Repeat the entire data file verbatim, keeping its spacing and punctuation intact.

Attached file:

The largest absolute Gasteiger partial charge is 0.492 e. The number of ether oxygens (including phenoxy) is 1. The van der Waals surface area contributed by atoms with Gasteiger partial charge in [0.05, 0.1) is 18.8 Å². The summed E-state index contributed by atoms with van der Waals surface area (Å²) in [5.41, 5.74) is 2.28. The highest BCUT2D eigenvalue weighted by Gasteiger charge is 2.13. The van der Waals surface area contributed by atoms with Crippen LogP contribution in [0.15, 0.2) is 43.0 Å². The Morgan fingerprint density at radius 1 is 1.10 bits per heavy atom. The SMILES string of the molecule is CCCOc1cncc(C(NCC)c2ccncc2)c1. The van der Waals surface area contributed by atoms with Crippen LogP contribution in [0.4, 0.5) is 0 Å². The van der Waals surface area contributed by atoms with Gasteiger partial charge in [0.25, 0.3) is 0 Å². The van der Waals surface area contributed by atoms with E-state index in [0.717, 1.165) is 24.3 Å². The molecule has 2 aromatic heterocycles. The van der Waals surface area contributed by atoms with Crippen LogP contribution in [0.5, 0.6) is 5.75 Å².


The largest absolute Gasteiger partial charge is 0.492 e. The number of ether oxygens (including phenoxy) is 1. The van der Waals surface area contributed by atoms with Gasteiger partial charge in [0.05, 0.1) is 18.8 Å². The summed E-state index contributed by atoms with van der Waals surface area (Å²) in [5.41, 5.74) is 2.28. The highest BCUT2D eigenvalue weighted by Gasteiger charge is 2.13. The van der Waals surface area contributed by atoms with Crippen LogP contribution in [0.15, 0.2) is 43.0 Å². The Morgan fingerprint density at radius 1 is 1.10 bits per heavy atom. The SMILES string of the molecule is CCCOc1cncc(C(NCC)c2ccncc2)c1. The van der Waals surface area contributed by atoms with Crippen LogP contribution in [0.4, 0.5) is 0 Å². The van der Waals surface area contributed by atoms with Gasteiger partial charge in [0.25, 0.3) is 0 Å². The van der Waals surface area contributed by atoms with E-state index in [0.717, 1.165) is 24.3 Å². The molecule has 2 aromatic heterocycles. The van der Waals surface area contributed by atoms with Crippen LogP contribution in [0.5, 0.6) is 5.75 Å².